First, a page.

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SOUTH JORDAN -- An early-morning car crash that left a child dead and her mother critically injured has called into question safety improvements on a Salt Lake County highway.
The Bacchus Highway, otherwise known as U-111, features one lane in each direction and drivers cruise over it at high rates of speed. There are few traffic control devices like lighted intersections. When cars collide on the road, it often leads to serious injuries or death.
Changes such as rumble strips or lights might help mitigate those crashes, but not all rural highways in Utah have those upgrades.
The director for Salt Lake County's Engineering and Flood Division says engineers track accidents on all county roads. They study the volume of traffic, as well as the numbers and cause of crashes when determining what changes are needed to improve safety.
Tweaks can also include increasing lane widths, expanding medians or improving water drainage.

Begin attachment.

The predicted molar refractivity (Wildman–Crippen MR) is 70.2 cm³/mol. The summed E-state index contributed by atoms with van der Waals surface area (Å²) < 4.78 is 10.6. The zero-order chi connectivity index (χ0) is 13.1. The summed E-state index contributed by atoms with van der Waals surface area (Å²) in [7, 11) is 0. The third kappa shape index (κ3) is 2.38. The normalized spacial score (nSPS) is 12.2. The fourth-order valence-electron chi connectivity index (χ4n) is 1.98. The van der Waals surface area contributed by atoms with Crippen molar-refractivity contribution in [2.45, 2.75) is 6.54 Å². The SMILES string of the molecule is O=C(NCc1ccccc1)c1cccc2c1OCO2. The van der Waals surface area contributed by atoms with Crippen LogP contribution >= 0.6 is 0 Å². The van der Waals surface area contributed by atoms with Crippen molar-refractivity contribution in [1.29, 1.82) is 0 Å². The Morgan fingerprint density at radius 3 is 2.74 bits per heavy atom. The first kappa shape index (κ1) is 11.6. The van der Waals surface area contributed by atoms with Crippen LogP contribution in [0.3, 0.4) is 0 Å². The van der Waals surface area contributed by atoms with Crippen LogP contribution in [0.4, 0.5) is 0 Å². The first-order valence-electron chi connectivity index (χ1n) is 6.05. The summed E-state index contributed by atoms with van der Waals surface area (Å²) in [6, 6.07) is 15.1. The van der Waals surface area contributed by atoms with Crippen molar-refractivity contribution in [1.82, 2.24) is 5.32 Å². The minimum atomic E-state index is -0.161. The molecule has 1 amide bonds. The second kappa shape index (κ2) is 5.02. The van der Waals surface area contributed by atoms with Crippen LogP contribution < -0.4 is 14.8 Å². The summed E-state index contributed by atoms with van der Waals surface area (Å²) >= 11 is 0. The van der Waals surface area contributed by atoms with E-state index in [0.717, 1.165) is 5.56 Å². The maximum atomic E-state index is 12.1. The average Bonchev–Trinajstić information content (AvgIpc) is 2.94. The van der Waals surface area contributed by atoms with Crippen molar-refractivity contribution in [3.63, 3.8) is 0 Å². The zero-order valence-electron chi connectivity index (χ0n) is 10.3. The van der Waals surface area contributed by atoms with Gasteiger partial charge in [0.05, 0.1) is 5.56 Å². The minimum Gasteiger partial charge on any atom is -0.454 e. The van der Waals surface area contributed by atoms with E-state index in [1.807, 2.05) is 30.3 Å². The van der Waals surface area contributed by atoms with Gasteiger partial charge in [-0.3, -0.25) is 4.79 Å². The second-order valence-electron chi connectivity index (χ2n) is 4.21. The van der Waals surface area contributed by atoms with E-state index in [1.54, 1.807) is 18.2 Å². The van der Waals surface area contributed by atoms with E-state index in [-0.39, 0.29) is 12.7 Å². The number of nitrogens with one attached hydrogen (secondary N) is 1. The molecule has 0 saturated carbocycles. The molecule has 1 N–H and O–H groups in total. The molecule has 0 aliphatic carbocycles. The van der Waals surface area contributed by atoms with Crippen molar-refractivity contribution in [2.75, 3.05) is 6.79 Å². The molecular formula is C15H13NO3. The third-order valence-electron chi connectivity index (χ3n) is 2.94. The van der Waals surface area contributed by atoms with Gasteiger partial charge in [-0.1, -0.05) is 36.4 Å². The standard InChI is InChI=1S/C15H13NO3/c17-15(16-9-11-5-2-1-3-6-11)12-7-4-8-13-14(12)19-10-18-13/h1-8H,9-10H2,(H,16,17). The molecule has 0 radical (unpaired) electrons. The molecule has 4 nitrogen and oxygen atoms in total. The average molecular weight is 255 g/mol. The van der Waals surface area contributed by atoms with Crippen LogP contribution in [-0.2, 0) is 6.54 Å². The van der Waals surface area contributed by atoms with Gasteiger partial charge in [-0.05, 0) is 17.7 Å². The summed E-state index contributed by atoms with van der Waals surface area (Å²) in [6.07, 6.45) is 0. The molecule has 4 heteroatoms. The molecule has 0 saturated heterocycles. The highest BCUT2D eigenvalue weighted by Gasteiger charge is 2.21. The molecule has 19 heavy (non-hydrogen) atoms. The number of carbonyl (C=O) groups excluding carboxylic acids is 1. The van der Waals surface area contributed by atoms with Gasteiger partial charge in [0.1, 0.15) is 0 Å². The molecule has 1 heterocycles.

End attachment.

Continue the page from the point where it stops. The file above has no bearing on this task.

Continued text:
"The two crashes that occured on U-111 and Bacchus Hwy this week are very tragic," Utah Department of Transportation spokesman Adan Carrillo said. "It's the very thing we try to avoid at all costs."
Carillo said more traffic on a particular stretch of road means higher priority for repairs or upgrades. Limited budgets require a selective approach to choosing where and when to make improvements.
A new paving project is scheduled for U-111 in 2017.
UDOT's website has a map which outlines the priorities of projects for Utah's roads.